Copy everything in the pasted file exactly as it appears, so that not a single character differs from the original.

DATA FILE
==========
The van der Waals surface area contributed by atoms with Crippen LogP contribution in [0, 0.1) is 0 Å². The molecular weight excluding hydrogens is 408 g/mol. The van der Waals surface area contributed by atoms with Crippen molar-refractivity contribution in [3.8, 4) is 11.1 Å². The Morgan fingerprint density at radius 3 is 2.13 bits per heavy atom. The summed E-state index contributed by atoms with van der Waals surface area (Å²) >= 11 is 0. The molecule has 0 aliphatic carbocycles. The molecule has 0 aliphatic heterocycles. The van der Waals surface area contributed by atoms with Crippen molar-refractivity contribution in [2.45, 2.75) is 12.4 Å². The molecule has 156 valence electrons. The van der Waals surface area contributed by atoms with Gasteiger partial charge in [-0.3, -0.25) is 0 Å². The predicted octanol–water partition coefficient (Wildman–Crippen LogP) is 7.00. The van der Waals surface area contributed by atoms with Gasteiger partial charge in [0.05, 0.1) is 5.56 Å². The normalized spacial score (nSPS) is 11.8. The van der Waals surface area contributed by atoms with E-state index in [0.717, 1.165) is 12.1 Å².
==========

The van der Waals surface area contributed by atoms with Crippen LogP contribution in [0, 0.1) is 0 Å². The molecular weight excluding hydrogens is 408 g/mol. The van der Waals surface area contributed by atoms with Crippen molar-refractivity contribution in [3.8, 4) is 11.1 Å². The Morgan fingerprint density at radius 3 is 2.13 bits per heavy atom. The summed E-state index contributed by atoms with van der Waals surface area (Å²) >= 11 is 0. The molecule has 0 aliphatic carbocycles. The molecule has 0 aliphatic heterocycles. The van der Waals surface area contributed by atoms with Crippen molar-refractivity contribution in [2.45, 2.75) is 12.4 Å². The molecule has 156 valence electrons. The van der Waals surface area contributed by atoms with Gasteiger partial charge in [-0.3, -0.25) is 0 Å². The predicted octanol–water partition coefficient (Wildman–Crippen LogP) is 7.00. The van der Waals surface area contributed by atoms with Gasteiger partial charge in [0.05, 0.1) is 5.56 Å². The normalized spacial score (nSPS) is 11.8. The van der Waals surface area contributed by atoms with E-state index in [0.717, 1.165) is 12.1 Å².